Sunday, September 26, 2010

Diagnosis can be Overwhelming


I'm not insisting that we be brimming with hope. It is ok not to be optimistic. Buddhist teaching says a feeling that you have to maintain hope can wear you out. The biggest gift that you can give is just to be absolutely present. Whether your worrying about being hopeful or hopeless, pessimistic or optimistic; who cares, the main thing is showing up. That you're here and finding ever more capacity to love this world, because it will not be able to be healed without that. That is what is going to unleash our intelligence and ingenuity. And our solidarity for healing the world. -- Joanna Macy in an Interview with Krista Tippett on Being (Episode - A Wild Love of the World - September 16, 2010) Blog entry



I was driving along listening to Krista Tippet on Being last week when I heard this. I thought, "Everyone needs to know this. It's so true. THIS is how you keep from being overwhelmed." It applies to so many things but I realized this was what changed for me when I was so overwhelmed when Pearl was first diagnosed.

At the time, I was in deep grief over my loss of my cat Grant who I'd suddenly lost to stomach cancer in February of that year. My perfectly healthy boy suddenly began vomiting blood one night. Within two weeks, he was gone. One Sunday in April, Pearl, who had always had occasional coughing spells had several in one day and began wheezing. An ER trip later, we had x-rays and a diagnosis of asthma. She was given prednisone and the next day I took her and the x-rays to her own vet, who agreed there was classic donut signs in the lungs of asthma, but also, her vet thought the heart looked enlarged. Thursday of that week brought an ultrasound and the diagnosis of mitral regurgitation of the left ventricle. Prognosis "two weeks, two years, who knows?" Oh boy. OK, OK, a couple of more pills a day, we can do that.

One month later, Pearl acted awful. Especially after getting her prednisone. She lagged around. She had dandruff and just acted like she just felt plain awful. I really didn't know what to think. She had asthma and a bad ticker, of course she felt awful, right? But when it became more clear to me that she definitely got worse after having prednisone, I decided another vet visit was in order. Dx? Diabetes.

Another chronic but treatable condition. Now, switched to flovent for the asthma, dealing with diabetes and worried about some future heart event, I was overwhelmed. Actually, overwhelmed doesn't even cover how I felt. I began to think "this was it". Everyday I'd come home from work expecting to find my cat dead. I was exhausted, depressed, I worried over everything. After four months though, I realized, she wasn't dead. And I needed to stop living like she was. She acted better so why was I acting worse? I had kept showing up but with constant living in some non-existant future. Future by it's nature is non-existent, but I let it be real. I gave her meds everyday. We puffed, pilled and poked. She seemed completely oblivious to this being a trial. While I was busy worrying and pestering her over everything she did, waking her up, touching her in sleep to make sure she was breathing, agonizing over what ifs, she just showed up. She existed.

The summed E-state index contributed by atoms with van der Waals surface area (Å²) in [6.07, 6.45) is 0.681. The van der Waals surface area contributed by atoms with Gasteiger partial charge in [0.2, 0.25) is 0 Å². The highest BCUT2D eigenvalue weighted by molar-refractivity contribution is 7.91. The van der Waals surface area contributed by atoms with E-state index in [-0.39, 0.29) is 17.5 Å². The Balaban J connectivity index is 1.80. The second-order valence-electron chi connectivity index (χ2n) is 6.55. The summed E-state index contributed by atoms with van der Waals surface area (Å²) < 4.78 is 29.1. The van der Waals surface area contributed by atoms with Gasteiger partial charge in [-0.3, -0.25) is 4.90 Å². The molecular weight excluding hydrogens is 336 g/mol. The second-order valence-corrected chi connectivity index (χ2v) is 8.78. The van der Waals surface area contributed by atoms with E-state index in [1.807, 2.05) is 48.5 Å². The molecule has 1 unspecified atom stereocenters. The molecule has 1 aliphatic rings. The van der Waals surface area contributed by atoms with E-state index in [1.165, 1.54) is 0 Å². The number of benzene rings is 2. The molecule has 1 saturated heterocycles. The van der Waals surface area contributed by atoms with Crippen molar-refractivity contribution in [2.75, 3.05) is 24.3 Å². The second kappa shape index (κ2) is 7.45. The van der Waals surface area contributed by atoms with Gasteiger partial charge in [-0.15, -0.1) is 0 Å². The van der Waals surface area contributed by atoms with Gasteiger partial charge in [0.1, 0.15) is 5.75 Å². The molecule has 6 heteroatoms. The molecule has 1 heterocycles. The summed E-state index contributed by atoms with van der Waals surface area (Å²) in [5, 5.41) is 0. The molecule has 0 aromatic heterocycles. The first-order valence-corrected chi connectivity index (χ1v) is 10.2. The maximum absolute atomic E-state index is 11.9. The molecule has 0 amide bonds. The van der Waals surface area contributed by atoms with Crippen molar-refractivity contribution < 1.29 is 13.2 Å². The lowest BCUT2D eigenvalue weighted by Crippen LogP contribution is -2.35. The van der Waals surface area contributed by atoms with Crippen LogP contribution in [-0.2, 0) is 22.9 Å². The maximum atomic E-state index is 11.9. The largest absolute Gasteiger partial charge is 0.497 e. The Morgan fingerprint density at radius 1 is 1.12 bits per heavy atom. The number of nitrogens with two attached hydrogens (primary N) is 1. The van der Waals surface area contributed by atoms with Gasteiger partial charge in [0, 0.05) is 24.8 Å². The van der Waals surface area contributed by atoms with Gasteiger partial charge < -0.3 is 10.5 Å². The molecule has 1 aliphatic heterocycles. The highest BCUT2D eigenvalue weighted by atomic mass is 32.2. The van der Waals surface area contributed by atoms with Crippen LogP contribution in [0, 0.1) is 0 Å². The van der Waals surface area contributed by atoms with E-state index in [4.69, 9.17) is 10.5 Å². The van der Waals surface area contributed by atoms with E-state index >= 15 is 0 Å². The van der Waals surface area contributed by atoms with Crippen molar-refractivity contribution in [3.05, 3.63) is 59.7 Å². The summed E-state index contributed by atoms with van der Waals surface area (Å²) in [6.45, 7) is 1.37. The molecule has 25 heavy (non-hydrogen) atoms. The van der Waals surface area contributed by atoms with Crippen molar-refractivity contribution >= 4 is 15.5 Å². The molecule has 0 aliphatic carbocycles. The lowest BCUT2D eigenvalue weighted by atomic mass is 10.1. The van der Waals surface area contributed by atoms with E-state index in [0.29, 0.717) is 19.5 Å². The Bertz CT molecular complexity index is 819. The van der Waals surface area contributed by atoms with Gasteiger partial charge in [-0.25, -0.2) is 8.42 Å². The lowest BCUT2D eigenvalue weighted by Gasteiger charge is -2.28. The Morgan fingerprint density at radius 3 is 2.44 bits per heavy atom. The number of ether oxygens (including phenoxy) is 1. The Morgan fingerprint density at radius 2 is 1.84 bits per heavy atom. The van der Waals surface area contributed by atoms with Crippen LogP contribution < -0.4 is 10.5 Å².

It's something animals do by nature of not being contemplative beings. They show up. They just do. They accept. They live in the world. Snore, snore, snore...BIRDS! Snore. Eat...CHASE OTHER CAT. Snore snore .... SCRATCH! No sitting around saying "Gee, I wish I didn't have to have shots, or pills or puffing." Once I gave up worrying that I'd open the door and find she was curled up lifeless somewhere, I began letting go. I started being in the world again instead of living in some made up future where a terrible thing happens. Terrible things can happen anytime, everyday and we will waste our lives worrying about something that doesn't yet, or may not ever exist.

God speaks to each of us as he makes us,
then walks with us silently out of the night.

These are the words we dimly hear:

You, sent out beyond your recall,
go to the limits of your longing.
Embody me.

Flare up like flame
and make big shadows I can move in.

Let everything happen to you: beauty and terror.
Just keep going. No feeling is final.
Don’t let yourself lose me.

Nearby is the country they call life.
You will know it by its seriousness.

Give me your hand.
Rilke’s Book of Hours, I, 59

Cats do that naturally. We can learn from them. It took me hearing Joanna Macy to put it into words. But I know one thing. It is truth. So as diabetic cat parents, lets just show up. Let's gather data through testing, give our shots, feed the best we can and be present. Let's keep showing up and letting go of living in some possible future in order to live today.

1 comment:

keech said...

Lovely! I stopped and bookmarked this before I was even half way through. With a diabetic cat, a suddenly unregulated diabetic dog, two cats with CRF, one cat with FIV and another with FeLv, and having just lost one with FeLv, having hope is frequently difficult.

This hit the spot for me. Thank you!